1. Don’t Let Assisted Suicide Come to the Nation’s Capital: DC’s assisted suicide bill is the most expansive and dangerous our country has yet seen., By  Richard M. Doerflinger, The Public Discourse, November 14, 2016, Opinion.

The Council of the District of Columbia has given preliminary approval to a bill legalizing doctor-assisted suicide. Soon the Council is expected to submit this measure to Mayor Muriel Bowser for her signature and ultimately to Congress for its review.

This situation deserves national scrutiny because it poses great risks to the people of our nation’s capital. Those risks arise partly from the assisted suicide agenda generally, and partly from special circumstances in the District where I once lived and worked.

The general risks are evident from the way similar laws have worked in Oregon, which voted for this agenda in 1994, and in Washington state, where I now live, which followed suit in 2008. (California so far has produced no data on the results of its similar 2015 law.) While proponents say the data show there is no “abuse,” and no slippery slope toward a broader agenda, the opposite is true.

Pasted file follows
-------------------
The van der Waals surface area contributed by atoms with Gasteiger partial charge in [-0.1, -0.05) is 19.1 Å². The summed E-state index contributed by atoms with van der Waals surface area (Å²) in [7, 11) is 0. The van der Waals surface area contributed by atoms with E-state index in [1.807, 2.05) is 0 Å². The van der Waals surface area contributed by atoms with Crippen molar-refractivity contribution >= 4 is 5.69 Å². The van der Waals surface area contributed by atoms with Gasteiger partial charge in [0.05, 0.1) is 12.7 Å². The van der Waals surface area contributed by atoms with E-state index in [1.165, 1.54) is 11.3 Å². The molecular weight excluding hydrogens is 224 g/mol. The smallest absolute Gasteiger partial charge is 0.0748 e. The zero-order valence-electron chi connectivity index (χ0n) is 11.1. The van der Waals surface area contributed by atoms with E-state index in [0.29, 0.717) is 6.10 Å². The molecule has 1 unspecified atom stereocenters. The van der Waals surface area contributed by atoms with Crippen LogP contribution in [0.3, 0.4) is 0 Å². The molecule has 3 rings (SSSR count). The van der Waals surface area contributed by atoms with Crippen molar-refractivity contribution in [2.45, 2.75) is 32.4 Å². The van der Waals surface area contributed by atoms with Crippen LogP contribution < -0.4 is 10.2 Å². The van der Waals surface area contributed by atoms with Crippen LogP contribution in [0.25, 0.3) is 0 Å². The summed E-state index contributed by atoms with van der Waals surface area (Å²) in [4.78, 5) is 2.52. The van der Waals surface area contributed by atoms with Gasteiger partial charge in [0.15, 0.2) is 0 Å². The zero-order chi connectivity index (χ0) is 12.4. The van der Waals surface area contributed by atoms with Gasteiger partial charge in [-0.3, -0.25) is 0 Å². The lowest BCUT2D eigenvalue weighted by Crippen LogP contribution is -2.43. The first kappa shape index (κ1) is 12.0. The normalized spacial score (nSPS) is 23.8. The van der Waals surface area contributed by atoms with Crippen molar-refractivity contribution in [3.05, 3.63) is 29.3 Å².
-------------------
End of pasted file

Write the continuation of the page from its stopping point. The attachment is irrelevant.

Yet the Council of the District of Columbia has labored to make DC’s bill the most expansive and dangerous thus far. The bill includes Washington state’s explicit requirement that doctors falsify the cause of death. More alarming still, it is designed to ensure that third parties can administer the lethal dose, effectively legalizing homicide. Departing from Oregon’s law, in half a dozen places the final DC bill has been amended to describe the patient’s key action as “ingesting” the overdose. The dictionary definition of “ingest” is to swallow or absorb. So there is no barrier to other people, such as coercive relatives, getting those pills into the patient’s body.

In short, the proposed law not only allows assisted suicide, it also carves out an exception to the law against homicide. It will allow murder of the sick and elderly, followed by a government-approved cover-up to hide the fact that any lethal action occurred.


2. Making America Dream Again?, By Kathryn Jean Lopez , National Review, November 14, 2016 12:00 AM, Opinion.